Island Pond hugs the border of two towns – Waterford and Harrison – in Oxford and Cumberland Counties, respectively. Island Pond is an important asset to the quality of life and economies of Waterford and Harrison. The shoreline is fringed with 16 seasonal and year-round residents. Fernwood Cove Summer Camp for Girls annually attracts 355 campers to the lake and has 100 staff members. Island Pond drains to the Crooked River, which flows to Sebago Lake and provides drinking water for more than 200,000 people in southern Maine.
Island Pond provides good habitat for warmwater fish species, but it also has considerable area suitable as trout habitat. Although there are abundant populations of bass, pickerel, and other warmwater competitors, management for trout is still possible. A cool well-oxygenated layer of water provides refuge for the trout during the summer and an abundant smelt population provides them a good forage base. Annual stocking with trout is necessary to maintain the fishery, because natural reproduction is very limited.
The average Secchi disk reading for 2021 was 5.5 meters, which falls into the moderately clear range. The average total phosphorus reading of 8.1 ppb falls into the moderate range. The average deep water phosphorus value was not significantly above surface water phosphorus values, which suggests phosphorus recycling is not problematic. The chlorophyll average of 4.1 ppb falls into the moderate range. Long-term trend analysis indicates chlorophyll concentrations in Island Pond are stable, total phosphorus concentrations are stable, and clarity readings are stable. The average color reading for 2021 was 27.9 SPU, indicating that water in Island Pond is highly colored. Suitable coldwater fish habitat was present through June. However, as water temperatures increased and deep water oxygen was consumed, conditions became moderate in July and unacceptable in August through September. Low oxygen conditions were present in deep water from June through September.
Island Pond’s 2021 Quick Stats
Island Pond’s surface water chlorophyll (ppb), phosphorus (ppb), and Secchi depth (meters) data comparison. Colored areas represent the long-term range of values, from minimum to maximum. Area thickness indicates frequency of measurements at that value. Area thickness increases as more measurements are reported at that value. The vertical black line represents the long-term average value. The large red dot represents 2021’s average value. The small red dots represent individual readings taken in 2021.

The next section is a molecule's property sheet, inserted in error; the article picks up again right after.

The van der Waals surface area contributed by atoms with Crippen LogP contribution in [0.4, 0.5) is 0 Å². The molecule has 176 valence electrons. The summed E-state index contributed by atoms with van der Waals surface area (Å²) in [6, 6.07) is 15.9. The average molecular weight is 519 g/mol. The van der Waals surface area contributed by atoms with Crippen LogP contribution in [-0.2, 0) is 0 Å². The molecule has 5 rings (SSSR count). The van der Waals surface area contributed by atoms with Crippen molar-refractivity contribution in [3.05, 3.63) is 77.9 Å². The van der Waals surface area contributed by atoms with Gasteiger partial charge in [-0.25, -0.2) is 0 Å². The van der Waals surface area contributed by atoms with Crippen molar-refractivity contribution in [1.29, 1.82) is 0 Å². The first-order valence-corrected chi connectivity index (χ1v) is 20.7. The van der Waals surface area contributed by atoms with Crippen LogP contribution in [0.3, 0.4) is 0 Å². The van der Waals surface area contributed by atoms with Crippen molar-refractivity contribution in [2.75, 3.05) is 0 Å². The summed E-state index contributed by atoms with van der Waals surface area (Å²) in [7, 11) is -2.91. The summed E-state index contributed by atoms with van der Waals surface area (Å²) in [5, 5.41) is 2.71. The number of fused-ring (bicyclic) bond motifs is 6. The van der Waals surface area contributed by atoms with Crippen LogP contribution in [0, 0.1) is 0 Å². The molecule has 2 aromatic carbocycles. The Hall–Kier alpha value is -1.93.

In the spring of 2007, LEA worked with the Island Pond Association and Fiddlehead Consulting to conduct a survey of erosion sites within the pond’s 1243 acre watershed. As part of the project, volunteers and technical staff identified 47 erosion sites that are having a negative impact on the pond. Most of the sites documented were on town roads and residential properties. The report includes a brief description, location information and recommendations on how to correct each problem. In addition to documenting erosion, the project served as an educational tool for citizens to learn about water quality and how our activities affect ponds and lakes. To view a copy of the recent survey click on: Island Pond Watershed Survey.
5 percent of soils in the watershed are type A soils. Type A soils tend to be well drained sands, loams, and gravels. When vegetation is removed and the soil is exposed they can be susceptible to erosion. Because they are often coarse with ample pore space, there is low runoff potential and water will not usually pool on them. These soils can be good places to site leach fields or infiltrate stormwater from a home or residence.
3 percent of soils in the watershed are type B soils. B soils have moderate infiltration rates and fine to moderate texture and soil size. They are usually made up silts and loams. Although not as well drained as A soils, they can also be good places to site leach fields and infiltrate stormwater.
67 percent of soils in the watershed are type C soils. C soils have low infiltration rates and typically have a layer that impedes the movement of water. These soils are made of sands, clays, and loams and are one of the most common soil types in western Maine.
16 percent of soils in the watershed are type C/D soils. C/D soils are a mix of these two soil types. They have fairly high runoff potential and low infiltration rates and often pool water.
A trace percentage of soils in the watershed are type D soils. D soils have a high runoff potential and very low infiltration rates. Soils with a high water table, clay or other impervious layer near the surface are typically D soils. These soils are often associated with wetlands.
The remaining 9 percent of the watershed is taken up by the pond.